The average child catches between six and 10 colds a year. Unfortunately, there are much more severe health concerns out there — some of which have been stagnant for years. Today the Mississippi State Department of Health (MSDH) reports two new human cases of West Nile virus (WNV) for 2019, bringing the state total to nine this year. The new cases were reported in Jefferson and Jones counties.
So far this year, human cases have been reported in Copiah, Forrest (2), Hinds, Jefferson, Jones, Lamar, Leake and Smith counties. In 2018, Mississippi had 50 WNV cases and no deaths.
Most WNV cases occur from July through September in Mississippi, said MSDH State Epidemiologist Dr. Paul Byers.
“We have not seen a large number of cases of West Nile so far this year, but we’re still in the midst of the usual peak season in Mississippi,” said MSDH State Epidemiologist Dr. Paul Byers. “It is still important to protect yourself. While most infected people recover without any long-term problems, some develop a more severe infection that can lead to complications and even death – especially in those over 50 years of age.”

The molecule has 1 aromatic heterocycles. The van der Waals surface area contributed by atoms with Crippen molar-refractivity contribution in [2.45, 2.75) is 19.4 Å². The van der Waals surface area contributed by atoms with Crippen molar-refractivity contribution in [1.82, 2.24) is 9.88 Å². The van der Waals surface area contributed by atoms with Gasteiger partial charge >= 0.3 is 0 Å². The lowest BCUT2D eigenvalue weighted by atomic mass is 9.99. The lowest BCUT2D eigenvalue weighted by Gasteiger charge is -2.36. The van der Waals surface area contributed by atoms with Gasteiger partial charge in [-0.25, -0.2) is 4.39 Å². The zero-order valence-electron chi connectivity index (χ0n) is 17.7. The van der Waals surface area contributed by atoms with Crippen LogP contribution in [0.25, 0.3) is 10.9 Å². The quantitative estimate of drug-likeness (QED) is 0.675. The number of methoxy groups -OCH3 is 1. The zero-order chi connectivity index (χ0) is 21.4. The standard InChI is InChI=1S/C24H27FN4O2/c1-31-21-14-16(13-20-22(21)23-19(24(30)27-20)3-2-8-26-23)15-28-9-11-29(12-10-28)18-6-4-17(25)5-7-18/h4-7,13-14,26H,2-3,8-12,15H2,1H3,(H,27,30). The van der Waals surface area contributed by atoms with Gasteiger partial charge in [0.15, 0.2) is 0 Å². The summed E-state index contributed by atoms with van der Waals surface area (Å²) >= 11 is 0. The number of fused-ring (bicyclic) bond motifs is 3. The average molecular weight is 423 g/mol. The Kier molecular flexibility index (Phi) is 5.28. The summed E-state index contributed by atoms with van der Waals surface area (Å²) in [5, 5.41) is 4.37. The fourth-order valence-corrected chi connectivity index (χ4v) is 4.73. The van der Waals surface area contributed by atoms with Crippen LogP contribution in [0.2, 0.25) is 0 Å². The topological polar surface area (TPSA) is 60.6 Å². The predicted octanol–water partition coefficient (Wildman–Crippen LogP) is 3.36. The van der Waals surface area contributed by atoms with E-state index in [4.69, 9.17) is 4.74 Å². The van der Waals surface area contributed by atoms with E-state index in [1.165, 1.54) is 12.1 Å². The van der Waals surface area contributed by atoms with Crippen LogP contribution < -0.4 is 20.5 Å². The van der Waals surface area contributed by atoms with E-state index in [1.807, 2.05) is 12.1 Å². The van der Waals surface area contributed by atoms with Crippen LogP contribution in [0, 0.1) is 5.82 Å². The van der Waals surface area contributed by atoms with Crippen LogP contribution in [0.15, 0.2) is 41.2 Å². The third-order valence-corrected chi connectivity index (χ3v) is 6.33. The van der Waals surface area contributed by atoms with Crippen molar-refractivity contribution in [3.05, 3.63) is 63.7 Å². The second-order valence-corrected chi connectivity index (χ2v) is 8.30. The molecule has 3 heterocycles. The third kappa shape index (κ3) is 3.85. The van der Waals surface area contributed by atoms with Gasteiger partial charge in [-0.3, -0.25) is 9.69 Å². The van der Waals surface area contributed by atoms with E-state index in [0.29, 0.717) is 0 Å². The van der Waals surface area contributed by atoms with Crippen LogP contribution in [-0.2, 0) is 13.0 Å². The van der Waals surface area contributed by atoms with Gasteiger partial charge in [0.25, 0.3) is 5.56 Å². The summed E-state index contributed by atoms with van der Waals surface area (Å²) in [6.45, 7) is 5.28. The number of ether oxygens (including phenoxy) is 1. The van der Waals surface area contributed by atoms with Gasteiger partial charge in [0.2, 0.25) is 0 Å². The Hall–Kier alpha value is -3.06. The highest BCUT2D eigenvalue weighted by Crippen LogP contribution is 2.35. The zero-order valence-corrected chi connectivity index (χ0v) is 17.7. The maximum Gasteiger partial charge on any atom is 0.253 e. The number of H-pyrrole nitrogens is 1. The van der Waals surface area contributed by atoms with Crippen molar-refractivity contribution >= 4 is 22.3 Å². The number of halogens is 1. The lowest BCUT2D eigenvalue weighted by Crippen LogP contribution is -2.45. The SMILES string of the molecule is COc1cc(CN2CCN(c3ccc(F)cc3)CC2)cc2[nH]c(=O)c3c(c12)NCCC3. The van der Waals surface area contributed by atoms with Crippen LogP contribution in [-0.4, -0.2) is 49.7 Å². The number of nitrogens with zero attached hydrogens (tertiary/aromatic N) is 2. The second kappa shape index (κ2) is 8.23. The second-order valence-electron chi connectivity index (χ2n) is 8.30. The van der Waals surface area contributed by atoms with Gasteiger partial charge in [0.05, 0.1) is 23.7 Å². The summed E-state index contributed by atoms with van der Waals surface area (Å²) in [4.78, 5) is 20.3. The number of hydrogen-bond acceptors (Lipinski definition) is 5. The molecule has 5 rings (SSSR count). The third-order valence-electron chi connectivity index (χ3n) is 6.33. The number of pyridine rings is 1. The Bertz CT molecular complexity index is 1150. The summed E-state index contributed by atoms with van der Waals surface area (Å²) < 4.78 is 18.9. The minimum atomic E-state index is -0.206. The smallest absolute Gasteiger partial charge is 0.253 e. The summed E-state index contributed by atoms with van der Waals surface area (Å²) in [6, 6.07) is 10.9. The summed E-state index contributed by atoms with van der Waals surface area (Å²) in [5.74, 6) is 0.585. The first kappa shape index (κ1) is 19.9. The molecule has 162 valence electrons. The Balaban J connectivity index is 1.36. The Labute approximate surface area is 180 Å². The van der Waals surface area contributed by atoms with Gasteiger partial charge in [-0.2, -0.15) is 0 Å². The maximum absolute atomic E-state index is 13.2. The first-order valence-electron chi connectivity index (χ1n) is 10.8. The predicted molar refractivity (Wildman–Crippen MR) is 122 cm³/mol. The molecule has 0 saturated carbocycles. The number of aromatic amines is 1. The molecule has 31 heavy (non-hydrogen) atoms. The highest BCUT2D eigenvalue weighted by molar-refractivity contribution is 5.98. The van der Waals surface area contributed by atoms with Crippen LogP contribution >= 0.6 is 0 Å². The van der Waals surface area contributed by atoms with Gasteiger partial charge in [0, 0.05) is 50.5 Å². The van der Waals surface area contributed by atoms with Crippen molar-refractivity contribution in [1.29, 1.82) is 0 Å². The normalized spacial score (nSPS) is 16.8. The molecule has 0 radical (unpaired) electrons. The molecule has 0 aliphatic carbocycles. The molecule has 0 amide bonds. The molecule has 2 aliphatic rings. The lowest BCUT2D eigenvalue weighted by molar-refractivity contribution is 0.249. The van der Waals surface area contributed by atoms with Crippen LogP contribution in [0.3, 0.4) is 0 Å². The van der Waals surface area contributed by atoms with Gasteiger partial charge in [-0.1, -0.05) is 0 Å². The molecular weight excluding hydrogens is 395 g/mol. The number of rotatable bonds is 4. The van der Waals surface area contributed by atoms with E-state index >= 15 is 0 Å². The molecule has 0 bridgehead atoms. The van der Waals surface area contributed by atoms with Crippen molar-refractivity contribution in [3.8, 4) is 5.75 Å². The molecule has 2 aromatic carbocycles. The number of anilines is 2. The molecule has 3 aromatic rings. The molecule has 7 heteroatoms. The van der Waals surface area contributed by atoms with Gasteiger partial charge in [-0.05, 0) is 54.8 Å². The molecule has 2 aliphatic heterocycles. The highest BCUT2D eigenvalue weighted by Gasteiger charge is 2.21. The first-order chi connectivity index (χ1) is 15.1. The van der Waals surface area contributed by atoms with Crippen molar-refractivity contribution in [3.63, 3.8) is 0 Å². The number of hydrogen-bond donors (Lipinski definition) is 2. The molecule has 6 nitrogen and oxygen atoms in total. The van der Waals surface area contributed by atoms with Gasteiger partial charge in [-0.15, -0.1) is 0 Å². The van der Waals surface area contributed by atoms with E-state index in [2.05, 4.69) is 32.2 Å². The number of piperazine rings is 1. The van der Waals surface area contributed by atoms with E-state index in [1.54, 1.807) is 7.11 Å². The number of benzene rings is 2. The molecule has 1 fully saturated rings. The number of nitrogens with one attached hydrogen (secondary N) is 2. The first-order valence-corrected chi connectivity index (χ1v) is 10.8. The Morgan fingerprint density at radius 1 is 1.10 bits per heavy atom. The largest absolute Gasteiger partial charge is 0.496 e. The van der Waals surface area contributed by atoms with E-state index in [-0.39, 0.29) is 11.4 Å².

Symptoms of WNV infection are often mild and may include fever, headache, nausea, vomiting, a rash, muscle weakness or swollen lymph nodes. In a small number of cases, infection can result in encephalitis or meningitis, which can lead to paralysis, coma and possibly death.
The MSDH suggests the following precautions to protect yourself and your family from mosquito-borne illnesses:
- Use a mosquito repellent with an EPA-registered ingredient such as DEET while you are outdoors.
- Remove all sources of standing water around your home and yard to prevent mosquito breeding.
- Wear loose, long clothing to cover the arms and legs when outdoors.
- Avoid areas where mosquitoes are prevalent.
For more information on mosquito-borne illnesses, visit the MSDH website at HealthyMS.com/westnile.
Follow MSDH by email and social media at HealthyMS.com/connect.